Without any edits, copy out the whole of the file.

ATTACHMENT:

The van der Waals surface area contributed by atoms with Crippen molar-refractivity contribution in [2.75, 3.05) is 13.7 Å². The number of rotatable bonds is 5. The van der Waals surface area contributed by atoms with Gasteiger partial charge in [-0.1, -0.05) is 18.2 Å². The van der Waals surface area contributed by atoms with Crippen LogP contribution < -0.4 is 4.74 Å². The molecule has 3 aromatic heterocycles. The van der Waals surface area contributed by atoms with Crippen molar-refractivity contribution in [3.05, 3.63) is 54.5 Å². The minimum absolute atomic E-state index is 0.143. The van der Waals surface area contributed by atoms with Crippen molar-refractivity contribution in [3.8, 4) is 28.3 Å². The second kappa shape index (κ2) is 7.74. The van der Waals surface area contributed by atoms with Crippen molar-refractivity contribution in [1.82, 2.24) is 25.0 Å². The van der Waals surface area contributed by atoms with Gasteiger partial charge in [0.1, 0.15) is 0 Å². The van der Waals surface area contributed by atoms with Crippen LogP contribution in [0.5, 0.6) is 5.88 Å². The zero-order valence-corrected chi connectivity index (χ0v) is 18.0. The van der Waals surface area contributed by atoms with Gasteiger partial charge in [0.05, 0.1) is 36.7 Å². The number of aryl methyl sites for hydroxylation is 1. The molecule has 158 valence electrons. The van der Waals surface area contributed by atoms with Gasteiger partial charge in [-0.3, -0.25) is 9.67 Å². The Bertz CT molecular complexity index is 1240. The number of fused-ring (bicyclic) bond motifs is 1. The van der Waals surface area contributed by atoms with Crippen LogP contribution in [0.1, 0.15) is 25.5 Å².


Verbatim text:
The van der Waals surface area contributed by atoms with Crippen molar-refractivity contribution in [2.75, 3.05) is 13.7 Å². The number of rotatable bonds is 5. The van der Waals surface area contributed by atoms with Gasteiger partial charge in [-0.1, -0.05) is 18.2 Å². The van der Waals surface area contributed by atoms with Crippen LogP contribution < -0.4 is 4.74 Å². The molecule has 3 aromatic heterocycles. The van der Waals surface area contributed by atoms with Crippen molar-refractivity contribution in [3.05, 3.63) is 54.5 Å². The minimum absolute atomic E-state index is 0.143. The van der Waals surface area contributed by atoms with Crippen molar-refractivity contribution in [3.8, 4) is 28.3 Å². The second kappa shape index (κ2) is 7.74. The van der Waals surface area contributed by atoms with Crippen molar-refractivity contribution in [1.82, 2.24) is 25.0 Å². The van der Waals surface area contributed by atoms with Gasteiger partial charge in [0.1, 0.15) is 0 Å². The van der Waals surface area contributed by atoms with Crippen LogP contribution in [0.5, 0.6) is 5.88 Å². The zero-order valence-corrected chi connectivity index (χ0v) is 18.0. The van der Waals surface area contributed by atoms with Gasteiger partial charge in [0.05, 0.1) is 36.7 Å². The number of aryl methyl sites for hydroxylation is 1. The molecule has 158 valence electrons. The van der Waals surface area contributed by atoms with Gasteiger partial charge in [-0.3, -0.25) is 9.67 Å². The Bertz CT molecular complexity index is 1240. The number of fused-ring (bicyclic) bond motifs is 1. The van der Waals surface area contributed by atoms with Crippen LogP contribution in [0.1, 0.15) is 25.5 Å².